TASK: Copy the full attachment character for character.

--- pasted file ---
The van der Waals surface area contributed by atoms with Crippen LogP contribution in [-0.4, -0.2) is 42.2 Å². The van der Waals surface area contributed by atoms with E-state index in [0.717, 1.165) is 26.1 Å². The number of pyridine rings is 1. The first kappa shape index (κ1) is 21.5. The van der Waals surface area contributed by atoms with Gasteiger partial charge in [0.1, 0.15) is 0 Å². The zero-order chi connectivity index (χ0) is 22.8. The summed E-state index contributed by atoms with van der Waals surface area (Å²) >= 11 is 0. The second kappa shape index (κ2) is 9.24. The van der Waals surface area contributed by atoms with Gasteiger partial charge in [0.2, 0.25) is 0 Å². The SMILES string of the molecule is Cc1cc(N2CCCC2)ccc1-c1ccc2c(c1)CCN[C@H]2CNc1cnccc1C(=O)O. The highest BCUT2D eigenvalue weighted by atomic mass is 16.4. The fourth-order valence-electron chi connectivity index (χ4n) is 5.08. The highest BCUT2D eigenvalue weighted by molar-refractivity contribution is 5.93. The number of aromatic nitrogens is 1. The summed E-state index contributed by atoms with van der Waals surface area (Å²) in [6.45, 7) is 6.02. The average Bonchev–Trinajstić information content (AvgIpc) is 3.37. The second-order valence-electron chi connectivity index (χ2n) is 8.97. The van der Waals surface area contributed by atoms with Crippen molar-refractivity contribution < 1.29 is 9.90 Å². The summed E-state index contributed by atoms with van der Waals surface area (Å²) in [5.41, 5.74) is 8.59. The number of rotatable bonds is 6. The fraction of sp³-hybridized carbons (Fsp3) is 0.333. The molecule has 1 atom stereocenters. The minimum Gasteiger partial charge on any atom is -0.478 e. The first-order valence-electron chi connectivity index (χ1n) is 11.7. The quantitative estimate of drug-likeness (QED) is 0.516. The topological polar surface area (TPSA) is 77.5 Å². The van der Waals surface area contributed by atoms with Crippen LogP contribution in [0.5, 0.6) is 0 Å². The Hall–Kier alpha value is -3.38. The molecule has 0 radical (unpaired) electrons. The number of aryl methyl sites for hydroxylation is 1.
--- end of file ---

The van der Waals surface area contributed by atoms with Crippen LogP contribution in [-0.4, -0.2) is 42.2 Å². The van der Waals surface area contributed by atoms with E-state index in [0.717, 1.165) is 26.1 Å². The number of pyridine rings is 1. The first kappa shape index (κ1) is 21.5. The van der Waals surface area contributed by atoms with Gasteiger partial charge in [0.1, 0.15) is 0 Å². The zero-order chi connectivity index (χ0) is 22.8. The summed E-state index contributed by atoms with van der Waals surface area (Å²) >= 11 is 0. The second kappa shape index (κ2) is 9.24. The van der Waals surface area contributed by atoms with Gasteiger partial charge in [0.2, 0.25) is 0 Å². The SMILES string of the molecule is Cc1cc(N2CCCC2)ccc1-c1ccc2c(c1)CCN[C@H]2CNc1cnccc1C(=O)O. The highest BCUT2D eigenvalue weighted by atomic mass is 16.4. The fourth-order valence-electron chi connectivity index (χ4n) is 5.08. The highest BCUT2D eigenvalue weighted by molar-refractivity contribution is 5.93. The number of aromatic nitrogens is 1. The summed E-state index contributed by atoms with van der Waals surface area (Å²) in [6.45, 7) is 6.02. The average Bonchev–Trinajstić information content (AvgIpc) is 3.37. The second-order valence-electron chi connectivity index (χ2n) is 8.97. The van der Waals surface area contributed by atoms with Crippen molar-refractivity contribution < 1.29 is 9.90 Å². The summed E-state index contributed by atoms with van der Waals surface area (Å²) in [5.41, 5.74) is 8.59. The number of rotatable bonds is 6. The fraction of sp³-hybridized carbons (Fsp3) is 0.333. The molecule has 1 atom stereocenters. The minimum Gasteiger partial charge on any atom is -0.478 e. The first-order valence-electron chi connectivity index (χ1n) is 11.7. The quantitative estimate of drug-likeness (QED) is 0.516. The topological polar surface area (TPSA) is 77.5 Å². The van der Waals surface area contributed by atoms with Crippen LogP contribution in [0.5, 0.6) is 0 Å². The Hall–Kier alpha value is -3.38. The molecule has 0 radical (unpaired) electrons. The number of aryl methyl sites for hydroxylation is 1.